April 17, 2018
In the never-ending process of optimizing a solution to a problem, everything matters. Particularly the materials one uses to fix the problem. And, the more complex the solution, the more advanced the materials. One has to choose materials that are perfectly suited to the address the problem at hand.
Often, it is useful to employ composite materials, which are materials that combine two or more separate materials to form another, with new and improved properties. Materials like these are used in things like batteries, solar cells, building materials, anti-stick frying pans, and vehicles. The trouble is, they can be difficult and expensive to produce, so companies are always looking for a better way.
In his National Science Foundation CAREER Award-winning proposal, Fabrication of Composite Material Structures Using Light-Induced Self Writing, Assistant Professor Ian D. Hosein lays out his plans to use light to “write” composites at the microscale. This approach, also known as photocuring, provides faster production and greater control over the arrangement of materials in fabrication of composite material microstructures. Hosein’s method could unleash an incredible new range of beneficial chemical, mechanical, and electrical properties in composites.
How did you get into designing materials?
I have always loved making new and advanced materials. It’s fascinating how simply tweaking their composition and structure can dramatically change their properties. As a chemical engineer, I’m motivated by how materials can have an impact on a wide range of applications. For me, doing this work is an opportunity to be immersed in a multidisciplinary field, and collaborate with researchers from a vast range of specialties.
What does it mean to “write with light?”
Think of 3D printing. We’re trying to do the same thing, only we have a technique that transforms light into the “nozzle” through which materials are precisely deposited.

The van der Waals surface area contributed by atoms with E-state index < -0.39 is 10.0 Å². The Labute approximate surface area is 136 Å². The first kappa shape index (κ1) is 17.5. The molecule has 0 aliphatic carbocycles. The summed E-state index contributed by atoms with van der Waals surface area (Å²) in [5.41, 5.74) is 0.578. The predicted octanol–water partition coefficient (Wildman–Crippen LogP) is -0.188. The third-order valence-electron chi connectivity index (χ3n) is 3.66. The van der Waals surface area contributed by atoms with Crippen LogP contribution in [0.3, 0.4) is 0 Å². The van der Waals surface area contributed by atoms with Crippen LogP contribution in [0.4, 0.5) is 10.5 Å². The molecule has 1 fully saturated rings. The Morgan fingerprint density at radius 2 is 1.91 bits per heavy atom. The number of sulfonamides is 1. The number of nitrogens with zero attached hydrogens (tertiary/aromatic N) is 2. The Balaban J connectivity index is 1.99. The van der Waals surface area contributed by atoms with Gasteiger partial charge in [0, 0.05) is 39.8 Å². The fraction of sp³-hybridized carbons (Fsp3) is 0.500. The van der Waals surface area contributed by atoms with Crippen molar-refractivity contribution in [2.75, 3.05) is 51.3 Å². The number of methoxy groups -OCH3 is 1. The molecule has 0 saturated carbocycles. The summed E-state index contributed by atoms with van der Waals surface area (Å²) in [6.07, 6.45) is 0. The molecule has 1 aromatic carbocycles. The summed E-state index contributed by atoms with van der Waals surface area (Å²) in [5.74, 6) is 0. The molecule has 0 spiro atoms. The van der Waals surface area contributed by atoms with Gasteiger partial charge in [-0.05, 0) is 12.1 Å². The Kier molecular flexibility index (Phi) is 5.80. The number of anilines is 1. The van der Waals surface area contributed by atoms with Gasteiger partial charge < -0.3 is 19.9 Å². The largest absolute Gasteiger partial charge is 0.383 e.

But unlike 3D printing, which simply extrudes as single-component resin to write materials, our resin consists of multiple components. And, we precisely control where each component is located.
Our light-writing technique is also much faster than 3D printing, which has to building a structure layer-by-layer.
Why is it important that this work be done?
Making microstructured composites currently entails multiple laborious, energy-hungry steps, which drive up costs and don’t provide enough control over the arrangement of the composite. This has slowed innovation in the field of materials and the integration of new products into the market. Our process rapidly produces materials at a fraction of the cost and with unprecedented control.
This could lead to a revolution in the way composites are made, allowing new materials to reach products and the market quicker. The process is also highly versatile. A wider selection of materials can be used, thereby providing opportunities for new and advanced materials to reach the product level.
What do you hope this work leads to?
I hope that we develop our new method to a level at which a wide range of composite material structures can be produced that can significantly impact a broad range of applications. I want researchers to see our work and say, “We can used that.” For example, I hope to see better battery materials, stronger and lighter construction materials, and better coatings.
I also hope that some of these accomplishments lead to commercialization of products. As this is an early career award, I also hope that it advances my lab to the extent where we continue to do cutting-edge work that garners recognition from funding agencies, industry, as well as our research community.
How does it feel to win this prestigious award?
I am excited that we have the opportunity, through the support and resources provided by this grant, to pursue this exciting research and to realize all that it promises for engineering and technology. I’m also honored that NSF recognizes the potential of this work, and also has faith in my research group that we can successfully achieved our research goals.